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Minimalism is all about learning how to prioritise the things you value, and remove unnecessary distractions from your life.

For many people, the journey towards a more minimalist lifestyle starts with one simple step: decluttering your environment. However, in order to continue to live a more minimal life, you then need to build a habit and learn how to shop like a minimalist going forwards.

Over the past year, learning how to act with intention has allowed me to live a far more minimalist lifestyle. I travelled the world with just a carry-on bag, trained myself to enjoy a far more frugal lifestyle, and started valuing experiences over possessions.

If this is something you want to achieve for yourself and your family, I’ve included some of the most important lessons I’ve learned when learning how to shop like a minimalist in this post.

 

Psst…is your home in serious need of a clear out? Be sure to grab your FREE copy of my total home declutter checklist to create your minimal life today – simply click HERE to get your free download as well as instant access to all my other freebies!

 

1. Act with Intention

There is something really grounding about the realisation that you can use your money only for the things that you really value, and disregard other distractions that you buy because of habit, obligation, or convenience.

Suddenly, you have far more money simply because you have fewer things you want to spend on! For me, this realisation is all down to acting with intention. Before buying something, I ask myself:

 

  • Do I really need this?
  • Will this improve my life?
  • Is this really necessary?

 

Sure, I still end up buying some questionable items that don’t add a lot of value to my life – we’re all only human, after all! – but bringing some awareness into the buying process has probably cut the amount of time that happens in half, if not more.

 

2. Window Shop, A Lot

Do you ever shop online, adding all the things you really like to your basket, only to abandon the website at the end never to buy any of those items?

If you haven’t, it can be pretty fun! However, it’s also a great way of reducing how much you impulse buy. When I’m looking for a new item – especially when it comes to clothing – I’m really picky. I’ll add ‘maybes’ to my basket, but if I haven’t seen the one, I don’t buy anything.

It can be a bit frustrating always window shopping and not doing a whole lot of buying, but it also means that when you finally hit that proceed to checkout button, you’ll be buying something you know you really want.

 

 

3. Always Question Your Budget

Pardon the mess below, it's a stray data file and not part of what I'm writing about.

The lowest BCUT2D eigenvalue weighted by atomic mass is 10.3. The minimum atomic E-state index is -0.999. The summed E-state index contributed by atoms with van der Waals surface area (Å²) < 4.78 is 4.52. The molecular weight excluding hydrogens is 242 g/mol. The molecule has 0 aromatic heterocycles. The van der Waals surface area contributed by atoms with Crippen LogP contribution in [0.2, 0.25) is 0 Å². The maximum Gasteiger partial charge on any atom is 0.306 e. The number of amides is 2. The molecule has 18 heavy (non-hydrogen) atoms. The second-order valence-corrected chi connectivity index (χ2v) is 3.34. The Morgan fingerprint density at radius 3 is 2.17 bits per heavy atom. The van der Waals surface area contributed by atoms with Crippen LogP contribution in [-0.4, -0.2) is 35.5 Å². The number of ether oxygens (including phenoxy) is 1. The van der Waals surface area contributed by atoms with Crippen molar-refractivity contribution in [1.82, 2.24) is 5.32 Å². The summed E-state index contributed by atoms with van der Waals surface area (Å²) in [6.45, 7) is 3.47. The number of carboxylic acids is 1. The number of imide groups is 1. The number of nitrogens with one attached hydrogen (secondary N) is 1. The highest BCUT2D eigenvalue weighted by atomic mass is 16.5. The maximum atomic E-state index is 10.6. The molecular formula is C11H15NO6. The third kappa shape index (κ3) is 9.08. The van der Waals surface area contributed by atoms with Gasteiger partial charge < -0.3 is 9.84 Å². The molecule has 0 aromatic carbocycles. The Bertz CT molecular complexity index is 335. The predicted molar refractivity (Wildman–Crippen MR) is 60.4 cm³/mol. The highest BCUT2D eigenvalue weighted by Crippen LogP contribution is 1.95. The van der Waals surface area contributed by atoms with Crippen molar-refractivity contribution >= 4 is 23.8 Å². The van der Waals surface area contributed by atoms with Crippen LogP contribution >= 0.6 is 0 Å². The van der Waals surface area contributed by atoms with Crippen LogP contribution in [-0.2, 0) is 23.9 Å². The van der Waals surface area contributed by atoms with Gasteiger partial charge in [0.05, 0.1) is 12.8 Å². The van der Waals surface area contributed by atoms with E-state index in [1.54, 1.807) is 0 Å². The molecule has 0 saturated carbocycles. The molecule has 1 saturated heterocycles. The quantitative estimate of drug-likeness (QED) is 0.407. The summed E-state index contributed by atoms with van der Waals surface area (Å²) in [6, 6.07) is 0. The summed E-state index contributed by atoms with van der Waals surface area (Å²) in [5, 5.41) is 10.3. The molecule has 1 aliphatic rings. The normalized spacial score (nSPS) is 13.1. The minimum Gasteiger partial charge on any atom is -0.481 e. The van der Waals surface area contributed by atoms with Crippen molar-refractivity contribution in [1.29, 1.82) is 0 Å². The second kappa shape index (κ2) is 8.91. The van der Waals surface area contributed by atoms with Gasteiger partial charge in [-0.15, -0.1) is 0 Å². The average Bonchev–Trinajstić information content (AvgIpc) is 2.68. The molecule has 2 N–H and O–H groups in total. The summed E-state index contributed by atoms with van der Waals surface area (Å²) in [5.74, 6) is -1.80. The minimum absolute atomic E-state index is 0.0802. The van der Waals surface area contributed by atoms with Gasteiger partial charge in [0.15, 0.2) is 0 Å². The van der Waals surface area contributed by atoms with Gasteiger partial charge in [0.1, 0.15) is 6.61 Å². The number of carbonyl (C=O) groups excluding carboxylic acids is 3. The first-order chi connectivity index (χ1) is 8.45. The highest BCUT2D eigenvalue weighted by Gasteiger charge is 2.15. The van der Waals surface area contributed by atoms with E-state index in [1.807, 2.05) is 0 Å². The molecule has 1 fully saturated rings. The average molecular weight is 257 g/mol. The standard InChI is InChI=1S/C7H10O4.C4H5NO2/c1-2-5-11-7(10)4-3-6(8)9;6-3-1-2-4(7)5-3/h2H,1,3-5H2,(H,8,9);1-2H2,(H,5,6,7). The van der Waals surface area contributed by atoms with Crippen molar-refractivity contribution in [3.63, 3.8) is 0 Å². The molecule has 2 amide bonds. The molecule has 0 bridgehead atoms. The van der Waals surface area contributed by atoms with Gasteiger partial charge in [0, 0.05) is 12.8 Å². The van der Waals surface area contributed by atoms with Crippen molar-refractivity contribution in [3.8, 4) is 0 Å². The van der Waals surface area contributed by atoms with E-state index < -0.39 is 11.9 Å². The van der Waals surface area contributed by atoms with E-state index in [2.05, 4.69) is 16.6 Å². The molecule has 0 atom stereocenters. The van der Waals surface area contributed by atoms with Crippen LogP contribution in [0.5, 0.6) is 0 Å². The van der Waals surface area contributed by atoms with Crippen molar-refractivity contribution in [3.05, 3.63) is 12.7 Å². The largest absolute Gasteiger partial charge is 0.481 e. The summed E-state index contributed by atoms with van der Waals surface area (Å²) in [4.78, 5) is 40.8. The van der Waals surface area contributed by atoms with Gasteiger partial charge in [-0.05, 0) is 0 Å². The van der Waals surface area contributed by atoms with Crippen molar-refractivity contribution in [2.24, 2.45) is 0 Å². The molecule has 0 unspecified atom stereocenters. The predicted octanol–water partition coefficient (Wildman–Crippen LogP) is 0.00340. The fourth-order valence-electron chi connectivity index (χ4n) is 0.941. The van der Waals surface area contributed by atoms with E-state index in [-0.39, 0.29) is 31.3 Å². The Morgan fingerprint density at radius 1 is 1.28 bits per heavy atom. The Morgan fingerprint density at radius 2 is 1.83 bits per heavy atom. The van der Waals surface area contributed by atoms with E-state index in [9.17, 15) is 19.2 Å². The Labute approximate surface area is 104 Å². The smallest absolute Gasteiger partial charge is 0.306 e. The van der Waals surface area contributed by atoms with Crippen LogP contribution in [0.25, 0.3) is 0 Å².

If you’re used to living a pretty frugal lifestyle, you’ll be accustomed to analysing the price of something and considering whether it really fits into your budget that month.

I’ve learned that this is a really essential part of learning how to shop like a minimalist, as it helps you avoid splurging one month and ending up with too many items and not enough cash!

I’ll give you an example: I came back from my travels at the end of last year with a cracked phone, and an extremely slow, bulky laptop. I knew that both needed replacing – especially since I’m now self-employed and totally dependent on my laptop. However, realistically, replacing both a phone and a laptop at the same time would have been an idiotic decision. Instead, I invested in a new laptop now and will look at a new phone several months down the line.

 

4. Pay Upfront

That leads me on to another point: now, I always pay upfront.

I have a Pay-As-You-Go SIM card (no contract), paid all at once for my laptop, and will always do this with cars if I decide to buy another one. It means you’re always living within your means – no contracts, no debt, and no purchases that you can’t actually afford.

This can be a hard habit to get into, especially if you don’t have a lot of cash in savings, but you always end up paying less when you pay up-front and aren’t tied to anything for months to follow.

This may not be something that works for everyone – but for me, paying upfront allows me to look at my money and my budget and decide if I can afford it. Buying something that I have to pay for in the months or even years to follow just doesn’t sit right with how I like to manage my money.  

 

 

5. Make a Space

At the heart of minimalism, you’re learning to find joy in living with less. So it makes sense that every additional item you bring into your home should have a purpose and a reason to make you happy.

Before buying something, make a space for it in your home. Big clothing shopping spree? Have a declutter before or after, and make space for your new clothes. Getting into a ‘replace, not add’ mentality really helps avoid all that clutter building back up around you!

Read Next: How to Declutter: Where to Start When You’re Feeling Overwhelmed

 

6. Plan No-Spend Days and Weekends

No-spend weekends are all about finding ways to enjoy yourself without spending your money in the process – and there are actually a lot of things you can do that are completely free!

My super popular post 50 free activities for no-spend weekends is a great starting point to find some inspiration for some no-spend fun in your life.

 

7. Make Lists

When it comes to food shopping, the tried and tested advice of making a list always holds strong.

I’m definitely one of those people who gets carried away by all the things I could cook when I’m in the supermarket, so having a list with thought out meal plans and the ingredients I need really helps me stay on track. If you haven’t made this into a habit, this is one thing I’d really advise you start doing today.

Read Next: Meal Prep 101: How to Get Started

 

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